What they’re really doing in Davos
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TEXT OF INTERVIEW
Steve Chiotakis: We’re keeping an eye on what’s happening in Switzerland. The gathering is massive — financial, political, even cultural icons are there for the World Economic Forum in Davos. Marketplace’s Stephen Beard is there as part of our special coverage of the preceedings as they get underway, he joins us live right now. Hello Stephen!
Stephen Beard: Hello Steve, from Davos!
Chiotakis: What is the significance of this meeting?
Beard: Well, it is a key event in the economic calendar. Not because major decisions are made here, but because major decision-makers are here getting to know each other and getting to thrash out the problems facing the global economy.
Chiotakis: So let’s talk about those decision-makers. Who are some of these people attending?
Beard: It’s a pretty high-powered group — presidents, prime ministers and CEOs from around 90 countries. President Sarkozy of France, for example, Bill Gates and Rupert Murdoch are here, and a lot of heavy hitters from China, India and other emerging countries.
Chiotakis: And what are they talking about? What are the issues that they’re focusing on today?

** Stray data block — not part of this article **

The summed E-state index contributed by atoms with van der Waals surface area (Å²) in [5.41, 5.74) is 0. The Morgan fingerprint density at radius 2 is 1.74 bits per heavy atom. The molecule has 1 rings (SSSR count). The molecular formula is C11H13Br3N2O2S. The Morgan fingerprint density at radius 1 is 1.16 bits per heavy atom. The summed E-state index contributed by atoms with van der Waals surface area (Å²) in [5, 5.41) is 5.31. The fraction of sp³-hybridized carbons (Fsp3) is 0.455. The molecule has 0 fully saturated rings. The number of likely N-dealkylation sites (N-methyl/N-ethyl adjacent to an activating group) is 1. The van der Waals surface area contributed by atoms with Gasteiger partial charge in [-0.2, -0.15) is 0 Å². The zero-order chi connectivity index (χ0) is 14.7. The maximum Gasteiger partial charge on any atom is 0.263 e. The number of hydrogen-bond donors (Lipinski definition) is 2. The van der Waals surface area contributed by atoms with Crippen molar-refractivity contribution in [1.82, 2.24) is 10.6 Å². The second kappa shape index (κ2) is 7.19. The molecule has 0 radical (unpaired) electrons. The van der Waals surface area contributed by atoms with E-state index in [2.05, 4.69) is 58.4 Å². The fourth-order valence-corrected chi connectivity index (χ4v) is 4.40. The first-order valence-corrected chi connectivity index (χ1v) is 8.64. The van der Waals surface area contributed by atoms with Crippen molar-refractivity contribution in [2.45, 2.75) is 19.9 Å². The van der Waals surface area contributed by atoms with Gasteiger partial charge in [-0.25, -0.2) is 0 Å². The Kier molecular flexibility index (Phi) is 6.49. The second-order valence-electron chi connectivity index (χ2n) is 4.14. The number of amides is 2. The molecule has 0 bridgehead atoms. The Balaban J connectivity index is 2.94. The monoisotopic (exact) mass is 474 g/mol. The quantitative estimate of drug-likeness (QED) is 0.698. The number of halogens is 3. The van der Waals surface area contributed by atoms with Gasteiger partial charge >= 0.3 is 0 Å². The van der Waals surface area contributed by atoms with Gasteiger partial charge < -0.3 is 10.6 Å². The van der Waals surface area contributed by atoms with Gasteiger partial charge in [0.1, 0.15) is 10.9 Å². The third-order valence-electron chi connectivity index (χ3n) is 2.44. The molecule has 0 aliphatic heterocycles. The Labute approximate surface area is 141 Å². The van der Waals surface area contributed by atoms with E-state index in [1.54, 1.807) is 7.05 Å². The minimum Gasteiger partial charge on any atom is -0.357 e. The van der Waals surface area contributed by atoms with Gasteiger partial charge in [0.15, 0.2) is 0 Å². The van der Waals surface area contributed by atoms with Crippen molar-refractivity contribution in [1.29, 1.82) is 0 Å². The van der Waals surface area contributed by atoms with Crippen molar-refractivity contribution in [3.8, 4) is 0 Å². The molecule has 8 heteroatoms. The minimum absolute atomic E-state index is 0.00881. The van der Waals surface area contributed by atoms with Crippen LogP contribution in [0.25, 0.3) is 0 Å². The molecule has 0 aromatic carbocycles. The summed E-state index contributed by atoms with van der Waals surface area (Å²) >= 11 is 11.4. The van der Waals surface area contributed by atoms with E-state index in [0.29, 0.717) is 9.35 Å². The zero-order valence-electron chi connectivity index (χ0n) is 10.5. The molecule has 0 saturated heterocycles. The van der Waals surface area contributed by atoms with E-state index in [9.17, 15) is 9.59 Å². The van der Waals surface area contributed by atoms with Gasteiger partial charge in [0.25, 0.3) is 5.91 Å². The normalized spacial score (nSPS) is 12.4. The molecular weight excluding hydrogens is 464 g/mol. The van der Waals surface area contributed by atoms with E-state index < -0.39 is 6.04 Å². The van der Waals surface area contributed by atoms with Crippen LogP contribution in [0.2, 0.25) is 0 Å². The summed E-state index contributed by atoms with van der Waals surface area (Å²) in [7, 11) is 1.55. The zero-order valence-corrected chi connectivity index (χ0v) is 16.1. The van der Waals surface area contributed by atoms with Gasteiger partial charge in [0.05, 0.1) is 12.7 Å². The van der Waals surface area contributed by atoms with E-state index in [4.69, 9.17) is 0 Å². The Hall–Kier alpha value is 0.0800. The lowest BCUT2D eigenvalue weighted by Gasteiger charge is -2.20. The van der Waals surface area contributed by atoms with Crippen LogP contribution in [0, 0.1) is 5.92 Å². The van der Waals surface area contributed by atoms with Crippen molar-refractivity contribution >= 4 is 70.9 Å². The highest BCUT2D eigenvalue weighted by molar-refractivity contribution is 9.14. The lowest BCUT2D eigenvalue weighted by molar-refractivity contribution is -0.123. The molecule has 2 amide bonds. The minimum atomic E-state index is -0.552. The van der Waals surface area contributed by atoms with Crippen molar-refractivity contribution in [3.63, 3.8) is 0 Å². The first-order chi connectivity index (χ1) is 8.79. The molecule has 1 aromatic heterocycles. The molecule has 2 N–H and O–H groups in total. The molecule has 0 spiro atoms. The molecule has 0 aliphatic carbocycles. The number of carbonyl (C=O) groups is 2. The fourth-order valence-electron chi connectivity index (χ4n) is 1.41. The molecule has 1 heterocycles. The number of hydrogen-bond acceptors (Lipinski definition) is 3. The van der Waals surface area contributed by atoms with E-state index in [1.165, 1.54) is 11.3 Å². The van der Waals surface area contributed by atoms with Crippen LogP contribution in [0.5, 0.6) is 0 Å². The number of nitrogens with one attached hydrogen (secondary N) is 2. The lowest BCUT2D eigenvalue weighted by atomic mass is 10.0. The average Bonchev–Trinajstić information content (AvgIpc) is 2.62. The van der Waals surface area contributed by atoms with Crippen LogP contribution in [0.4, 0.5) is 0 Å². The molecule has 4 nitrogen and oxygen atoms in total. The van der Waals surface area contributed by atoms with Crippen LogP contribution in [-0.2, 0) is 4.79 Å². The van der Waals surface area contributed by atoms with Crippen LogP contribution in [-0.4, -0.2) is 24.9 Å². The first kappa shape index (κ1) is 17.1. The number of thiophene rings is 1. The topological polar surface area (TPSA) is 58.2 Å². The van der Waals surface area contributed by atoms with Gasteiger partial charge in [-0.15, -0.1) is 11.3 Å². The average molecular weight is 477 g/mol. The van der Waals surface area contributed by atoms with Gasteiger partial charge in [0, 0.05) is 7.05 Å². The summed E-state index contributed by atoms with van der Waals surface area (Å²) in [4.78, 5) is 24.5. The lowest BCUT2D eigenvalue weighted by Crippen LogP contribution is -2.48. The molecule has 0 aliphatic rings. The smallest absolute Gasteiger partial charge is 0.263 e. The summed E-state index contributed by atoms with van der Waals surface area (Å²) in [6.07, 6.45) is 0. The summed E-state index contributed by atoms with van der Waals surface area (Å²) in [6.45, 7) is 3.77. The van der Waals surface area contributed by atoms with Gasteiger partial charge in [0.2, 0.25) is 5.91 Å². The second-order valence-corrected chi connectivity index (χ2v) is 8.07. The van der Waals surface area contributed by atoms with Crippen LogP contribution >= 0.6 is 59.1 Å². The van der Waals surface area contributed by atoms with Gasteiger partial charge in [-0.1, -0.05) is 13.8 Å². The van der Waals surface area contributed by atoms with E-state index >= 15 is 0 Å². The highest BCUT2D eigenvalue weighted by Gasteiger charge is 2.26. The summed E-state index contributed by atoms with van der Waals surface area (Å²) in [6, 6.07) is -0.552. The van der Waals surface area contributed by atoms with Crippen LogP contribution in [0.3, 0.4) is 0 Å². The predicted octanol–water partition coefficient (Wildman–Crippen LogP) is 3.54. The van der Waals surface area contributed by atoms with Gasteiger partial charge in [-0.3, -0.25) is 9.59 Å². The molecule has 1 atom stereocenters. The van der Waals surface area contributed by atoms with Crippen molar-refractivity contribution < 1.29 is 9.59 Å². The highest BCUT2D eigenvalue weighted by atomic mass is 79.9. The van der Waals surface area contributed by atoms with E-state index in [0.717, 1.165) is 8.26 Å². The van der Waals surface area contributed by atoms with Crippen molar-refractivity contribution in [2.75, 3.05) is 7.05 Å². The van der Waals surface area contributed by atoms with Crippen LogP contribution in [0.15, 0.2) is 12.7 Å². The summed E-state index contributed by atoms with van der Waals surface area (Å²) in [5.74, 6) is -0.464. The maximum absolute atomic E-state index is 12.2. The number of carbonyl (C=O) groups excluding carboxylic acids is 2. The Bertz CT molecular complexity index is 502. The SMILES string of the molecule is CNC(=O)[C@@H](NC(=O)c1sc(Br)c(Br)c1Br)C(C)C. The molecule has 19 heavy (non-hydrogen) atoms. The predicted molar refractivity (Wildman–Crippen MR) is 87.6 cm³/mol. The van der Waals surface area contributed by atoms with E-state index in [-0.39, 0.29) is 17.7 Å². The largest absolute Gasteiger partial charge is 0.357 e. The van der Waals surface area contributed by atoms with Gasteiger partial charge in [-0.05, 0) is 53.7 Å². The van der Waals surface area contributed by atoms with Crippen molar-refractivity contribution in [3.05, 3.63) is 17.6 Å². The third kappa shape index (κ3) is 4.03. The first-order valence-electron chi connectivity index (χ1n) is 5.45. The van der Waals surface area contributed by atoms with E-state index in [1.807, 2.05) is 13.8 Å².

Beard: Well sadly, the catastrophe in Haiti will certainly be discussed, but the main focus is economic and financial reform. How do we avoid another economic crisis? One fascinating thing to watch though, Steve, the bankers — they largely stayed away from Davos last year at the height of the crisis. This year they’re back in force, and we’re told will be lobbying the government, the governments represented here, not to follow the U.S. example and crack down on the banks. Now that doesn’t seem to fit with the ideals of Davos, but then Davos has always been this sort of rather uneasy mix of lofty aims and hard-nosed business.
Chiotakis: Stephen Beard, joining us from Davos. Stephen, stay warm.
Beard: OK, Steve.
Chiotakis: Later today, our special coverage of the World Economic Forum meeting in Davos continues on Marketplace. Host Kai Ryssdal talks to the founder of the Carlyle Group, David Rubenstein, about the the New Normal for Global Growth.
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